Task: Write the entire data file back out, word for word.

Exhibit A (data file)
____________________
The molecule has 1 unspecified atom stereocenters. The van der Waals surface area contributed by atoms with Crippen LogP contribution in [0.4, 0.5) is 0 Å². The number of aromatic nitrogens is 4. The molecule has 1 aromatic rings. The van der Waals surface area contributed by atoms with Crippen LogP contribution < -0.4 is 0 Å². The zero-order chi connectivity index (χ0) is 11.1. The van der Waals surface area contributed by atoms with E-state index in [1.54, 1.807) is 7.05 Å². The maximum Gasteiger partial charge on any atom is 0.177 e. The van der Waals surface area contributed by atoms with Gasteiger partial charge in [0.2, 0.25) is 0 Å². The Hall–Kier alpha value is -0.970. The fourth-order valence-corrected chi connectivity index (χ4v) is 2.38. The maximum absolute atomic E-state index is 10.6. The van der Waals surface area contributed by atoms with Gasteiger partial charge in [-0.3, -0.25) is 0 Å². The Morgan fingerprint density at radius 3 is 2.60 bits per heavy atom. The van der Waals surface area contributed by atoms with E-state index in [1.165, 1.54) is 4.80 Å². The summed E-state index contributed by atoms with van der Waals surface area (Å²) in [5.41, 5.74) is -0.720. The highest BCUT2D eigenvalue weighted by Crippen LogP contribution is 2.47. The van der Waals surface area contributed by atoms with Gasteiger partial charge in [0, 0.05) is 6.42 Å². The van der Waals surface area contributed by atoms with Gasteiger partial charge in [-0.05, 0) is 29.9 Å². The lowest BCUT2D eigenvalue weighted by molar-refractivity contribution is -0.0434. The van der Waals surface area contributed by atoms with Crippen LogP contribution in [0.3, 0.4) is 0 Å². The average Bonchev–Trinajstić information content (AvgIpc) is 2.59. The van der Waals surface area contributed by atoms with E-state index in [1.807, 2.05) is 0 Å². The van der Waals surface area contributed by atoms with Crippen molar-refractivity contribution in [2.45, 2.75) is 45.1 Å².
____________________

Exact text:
The molecule has 1 unspecified atom stereocenters. The van der Waals surface area contributed by atoms with Crippen LogP contribution in [0.4, 0.5) is 0 Å². The number of aromatic nitrogens is 4. The molecule has 1 aromatic rings. The van der Waals surface area contributed by atoms with Crippen LogP contribution < -0.4 is 0 Å². The zero-order chi connectivity index (χ0) is 11.1. The van der Waals surface area contributed by atoms with E-state index in [1.54, 1.807) is 7.05 Å². The maximum Gasteiger partial charge on any atom is 0.177 e. The van der Waals surface area contributed by atoms with Gasteiger partial charge in [0.2, 0.25) is 0 Å². The Hall–Kier alpha value is -0.970. The fourth-order valence-corrected chi connectivity index (χ4v) is 2.38. The maximum absolute atomic E-state index is 10.6. The van der Waals surface area contributed by atoms with Gasteiger partial charge in [-0.3, -0.25) is 0 Å². The Morgan fingerprint density at radius 3 is 2.60 bits per heavy atom. The van der Waals surface area contributed by atoms with E-state index in [1.165, 1.54) is 4.80 Å². The summed E-state index contributed by atoms with van der Waals surface area (Å²) in [5.41, 5.74) is -0.720. The highest BCUT2D eigenvalue weighted by Crippen LogP contribution is 2.47. The van der Waals surface area contributed by atoms with Gasteiger partial charge in [0, 0.05) is 6.42 Å². The van der Waals surface area contributed by atoms with Gasteiger partial charge in [-0.05, 0) is 29.9 Å². The lowest BCUT2D eigenvalue weighted by molar-refractivity contribution is -0.0434. The van der Waals surface area contributed by atoms with Crippen LogP contribution in [0.3, 0.4) is 0 Å². The average Bonchev–Trinajstić information content (AvgIpc) is 2.59. The van der Waals surface area contributed by atoms with E-state index in [1.807, 2.05) is 0 Å². The van der Waals surface area contributed by atoms with Crippen molar-refractivity contribution in [2.45, 2.75) is 45.1 Å².